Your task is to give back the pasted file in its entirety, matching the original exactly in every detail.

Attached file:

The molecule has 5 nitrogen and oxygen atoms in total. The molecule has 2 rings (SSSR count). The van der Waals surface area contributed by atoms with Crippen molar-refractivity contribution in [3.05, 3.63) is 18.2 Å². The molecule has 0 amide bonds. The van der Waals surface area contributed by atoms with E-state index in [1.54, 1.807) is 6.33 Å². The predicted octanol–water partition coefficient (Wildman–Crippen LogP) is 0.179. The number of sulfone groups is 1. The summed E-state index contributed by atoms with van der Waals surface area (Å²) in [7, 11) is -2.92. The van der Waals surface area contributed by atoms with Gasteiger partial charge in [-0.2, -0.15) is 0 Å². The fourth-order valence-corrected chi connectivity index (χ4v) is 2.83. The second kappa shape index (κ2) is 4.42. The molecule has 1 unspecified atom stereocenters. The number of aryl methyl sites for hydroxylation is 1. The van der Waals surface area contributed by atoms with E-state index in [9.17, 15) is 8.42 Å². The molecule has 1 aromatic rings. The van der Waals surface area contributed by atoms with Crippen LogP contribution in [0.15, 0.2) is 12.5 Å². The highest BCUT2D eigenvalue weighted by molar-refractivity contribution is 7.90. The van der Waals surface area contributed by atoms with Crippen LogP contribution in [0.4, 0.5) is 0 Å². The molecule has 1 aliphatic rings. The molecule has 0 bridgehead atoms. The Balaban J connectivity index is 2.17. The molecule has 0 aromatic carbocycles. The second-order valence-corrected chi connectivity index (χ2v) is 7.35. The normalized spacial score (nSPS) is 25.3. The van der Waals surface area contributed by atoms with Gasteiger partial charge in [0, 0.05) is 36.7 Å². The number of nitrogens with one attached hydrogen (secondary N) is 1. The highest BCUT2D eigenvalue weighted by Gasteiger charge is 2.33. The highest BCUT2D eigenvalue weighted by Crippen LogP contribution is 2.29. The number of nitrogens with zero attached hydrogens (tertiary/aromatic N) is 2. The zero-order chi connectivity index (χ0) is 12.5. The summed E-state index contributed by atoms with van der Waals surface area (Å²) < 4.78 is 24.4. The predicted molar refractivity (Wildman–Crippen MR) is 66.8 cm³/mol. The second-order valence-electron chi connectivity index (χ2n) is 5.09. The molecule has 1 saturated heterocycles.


The molecule has 5 nitrogen and oxygen atoms in total. The molecule has 2 rings (SSSR count). The van der Waals surface area contributed by atoms with Crippen molar-refractivity contribution in [3.05, 3.63) is 18.2 Å². The molecule has 0 amide bonds. The van der Waals surface area contributed by atoms with E-state index in [1.54, 1.807) is 6.33 Å². The predicted octanol–water partition coefficient (Wildman–Crippen LogP) is 0.179. The number of sulfone groups is 1. The summed E-state index contributed by atoms with van der Waals surface area (Å²) in [7, 11) is -2.92. The van der Waals surface area contributed by atoms with Gasteiger partial charge in [-0.2, -0.15) is 0 Å². The fourth-order valence-corrected chi connectivity index (χ4v) is 2.83. The second kappa shape index (κ2) is 4.42. The molecule has 1 unspecified atom stereocenters. The number of aryl methyl sites for hydroxylation is 1. The van der Waals surface area contributed by atoms with E-state index in [9.17, 15) is 8.42 Å². The molecule has 1 aromatic rings. The van der Waals surface area contributed by atoms with Crippen LogP contribution in [0.15, 0.2) is 12.5 Å². The highest BCUT2D eigenvalue weighted by molar-refractivity contribution is 7.90. The van der Waals surface area contributed by atoms with Crippen LogP contribution in [0.4, 0.5) is 0 Å². The molecule has 1 aliphatic rings. The molecule has 0 bridgehead atoms. The Balaban J connectivity index is 2.17. The molecule has 0 aromatic carbocycles. The second-order valence-corrected chi connectivity index (χ2v) is 7.35. The normalized spacial score (nSPS) is 25.3. The van der Waals surface area contributed by atoms with Gasteiger partial charge in [0, 0.05) is 36.7 Å². The number of nitrogens with one attached hydrogen (secondary N) is 1. The highest BCUT2D eigenvalue weighted by Gasteiger charge is 2.33. The highest BCUT2D eigenvalue weighted by Crippen LogP contribution is 2.29. The number of nitrogens with zero attached hydrogens (tertiary/aromatic N) is 2. The zero-order chi connectivity index (χ0) is 12.5. The summed E-state index contributed by atoms with van der Waals surface area (Å²) < 4.78 is 24.4. The predicted molar refractivity (Wildman–Crippen MR) is 66.8 cm³/mol. The second-order valence-electron chi connectivity index (χ2n) is 5.09. The molecule has 1 saturated heterocycles.